London is annoying. If he's feeling irked with the President, he should read the text of the Iran deal ask he'll remember why he was so angry at President Obama. This is probably a giant red flag for the Trump administration. John McCain is the kind of guy who will do cart wheels when the Trump administration bombed Syria. So, under the right circumstances, John McCain is happy to go out there and defend policies. When things have gotten so bad that John McCain is yearning for the guy, that's a red sign. You need to rebuild your relationship with Capitol Hill.

BALDWIN: Thank you all so much. We're going to continue right now. Closing arguments underway in Bill Cosby's trial. His wife holding on by his side for the first time today. Hear why the defense rested so quickly.

But first, a look at how one company fully automated its warehouse without cutting any jobs. This is week's Future Tense.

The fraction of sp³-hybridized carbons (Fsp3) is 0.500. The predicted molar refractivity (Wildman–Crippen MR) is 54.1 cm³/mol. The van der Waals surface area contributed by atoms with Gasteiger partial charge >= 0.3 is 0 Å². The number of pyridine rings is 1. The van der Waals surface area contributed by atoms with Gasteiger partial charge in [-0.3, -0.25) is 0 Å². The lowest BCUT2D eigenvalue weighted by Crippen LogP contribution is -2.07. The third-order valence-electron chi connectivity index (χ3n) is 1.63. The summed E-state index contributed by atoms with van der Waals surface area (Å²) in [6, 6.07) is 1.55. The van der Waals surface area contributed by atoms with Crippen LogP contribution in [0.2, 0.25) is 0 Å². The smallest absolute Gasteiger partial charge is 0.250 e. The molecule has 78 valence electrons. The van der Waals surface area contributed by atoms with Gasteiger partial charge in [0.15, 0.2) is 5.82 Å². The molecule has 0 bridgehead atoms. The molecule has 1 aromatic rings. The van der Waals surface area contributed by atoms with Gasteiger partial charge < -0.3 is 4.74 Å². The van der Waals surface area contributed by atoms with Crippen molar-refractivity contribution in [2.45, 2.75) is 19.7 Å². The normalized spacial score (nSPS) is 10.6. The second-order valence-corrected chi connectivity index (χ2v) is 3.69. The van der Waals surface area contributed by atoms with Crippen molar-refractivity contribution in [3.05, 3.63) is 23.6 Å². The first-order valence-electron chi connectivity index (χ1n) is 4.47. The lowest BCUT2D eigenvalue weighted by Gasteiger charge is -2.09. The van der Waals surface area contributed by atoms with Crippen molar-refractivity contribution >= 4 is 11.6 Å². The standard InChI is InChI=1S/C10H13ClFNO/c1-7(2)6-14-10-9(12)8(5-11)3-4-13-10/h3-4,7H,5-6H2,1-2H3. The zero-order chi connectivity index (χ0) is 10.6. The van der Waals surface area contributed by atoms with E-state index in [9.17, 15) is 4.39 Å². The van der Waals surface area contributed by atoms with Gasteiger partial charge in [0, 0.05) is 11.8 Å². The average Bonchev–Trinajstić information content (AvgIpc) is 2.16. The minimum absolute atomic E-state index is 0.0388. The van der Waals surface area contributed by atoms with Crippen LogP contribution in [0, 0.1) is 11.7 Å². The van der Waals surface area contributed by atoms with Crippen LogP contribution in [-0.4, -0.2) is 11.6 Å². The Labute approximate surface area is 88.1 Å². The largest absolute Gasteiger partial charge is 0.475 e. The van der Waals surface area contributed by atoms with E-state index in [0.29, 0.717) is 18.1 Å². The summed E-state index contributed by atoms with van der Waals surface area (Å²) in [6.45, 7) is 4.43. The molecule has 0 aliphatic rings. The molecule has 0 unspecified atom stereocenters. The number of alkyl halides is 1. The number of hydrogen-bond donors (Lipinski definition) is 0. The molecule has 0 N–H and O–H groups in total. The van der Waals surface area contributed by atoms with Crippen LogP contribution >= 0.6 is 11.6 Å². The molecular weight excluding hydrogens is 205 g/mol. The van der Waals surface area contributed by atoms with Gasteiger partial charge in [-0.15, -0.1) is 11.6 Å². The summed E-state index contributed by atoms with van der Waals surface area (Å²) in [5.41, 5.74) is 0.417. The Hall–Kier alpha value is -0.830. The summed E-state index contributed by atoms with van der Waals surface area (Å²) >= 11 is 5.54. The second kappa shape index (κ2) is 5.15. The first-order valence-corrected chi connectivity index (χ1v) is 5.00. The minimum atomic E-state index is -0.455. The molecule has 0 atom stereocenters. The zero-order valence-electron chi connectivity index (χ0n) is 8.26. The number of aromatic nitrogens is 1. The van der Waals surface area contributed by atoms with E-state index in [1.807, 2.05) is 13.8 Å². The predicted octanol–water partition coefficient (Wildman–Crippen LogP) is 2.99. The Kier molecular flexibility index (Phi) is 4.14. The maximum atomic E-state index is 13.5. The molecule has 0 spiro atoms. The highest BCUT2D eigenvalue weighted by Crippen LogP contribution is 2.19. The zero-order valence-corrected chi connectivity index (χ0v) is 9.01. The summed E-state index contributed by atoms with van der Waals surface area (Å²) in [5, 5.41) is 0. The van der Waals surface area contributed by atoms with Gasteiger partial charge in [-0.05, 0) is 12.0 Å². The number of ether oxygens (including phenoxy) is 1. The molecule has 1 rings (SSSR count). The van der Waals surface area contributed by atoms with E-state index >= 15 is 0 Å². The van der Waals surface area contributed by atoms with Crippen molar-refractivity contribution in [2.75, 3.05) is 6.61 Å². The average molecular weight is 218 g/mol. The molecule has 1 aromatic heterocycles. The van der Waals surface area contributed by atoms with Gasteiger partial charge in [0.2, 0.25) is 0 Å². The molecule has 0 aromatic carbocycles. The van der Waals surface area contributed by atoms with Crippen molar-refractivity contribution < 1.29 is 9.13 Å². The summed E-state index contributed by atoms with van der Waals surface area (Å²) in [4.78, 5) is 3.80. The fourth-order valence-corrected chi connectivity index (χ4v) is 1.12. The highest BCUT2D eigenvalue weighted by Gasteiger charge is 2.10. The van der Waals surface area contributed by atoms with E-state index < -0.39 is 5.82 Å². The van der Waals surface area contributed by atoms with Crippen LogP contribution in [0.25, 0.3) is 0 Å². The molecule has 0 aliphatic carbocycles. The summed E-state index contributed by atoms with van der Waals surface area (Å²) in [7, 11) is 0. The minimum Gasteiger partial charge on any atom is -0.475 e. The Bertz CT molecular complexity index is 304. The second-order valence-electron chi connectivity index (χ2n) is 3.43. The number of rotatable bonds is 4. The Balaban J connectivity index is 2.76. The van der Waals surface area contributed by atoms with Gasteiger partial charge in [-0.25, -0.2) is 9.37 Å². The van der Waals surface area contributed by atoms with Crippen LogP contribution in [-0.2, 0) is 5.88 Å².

[15:40:00] (BEGIN VIDEOTAPE)

UNIDENTIFIED REPORTER: When most working-class people think about automation, there's a fear that technology is coming to take their jobs away. In some cases, they are. But when online wholesale retailer Boxed decided to automate their fulfillment center in New Jersey, the company wanted to be clear that people would still be a necessary part of the equation.

UNIDENTIFIED MANAGER: We're going to move and the new center will be automated. Just like the air was let out of the rom. You are then able to say no one is going to lose their job. You're going to go from what you can argue is an unskilled position to a skilled position.

UNIDENTIFIED WORKER: Not really sure what to expect.

UNIDENTIFIED WORKER: All of those worries going away little by little. And everybody has seen we are still here.

UNIDENTIFIED REPORTER: But the threat of robots taking work away from humans isn't entirely imagined. A recent study by price water house cooper showed that 38 percent of Americans could lose their jobs to automation. With the highest risks in fields like transportation, manufacturing, storage, retail and wholesale.

UNIDENTIFIED MANAGER: The definition of work in this skills that we need as workers needs to change. But if you change and are willing to retrain, put in the time, there's a good chance you'll evolve like your role will.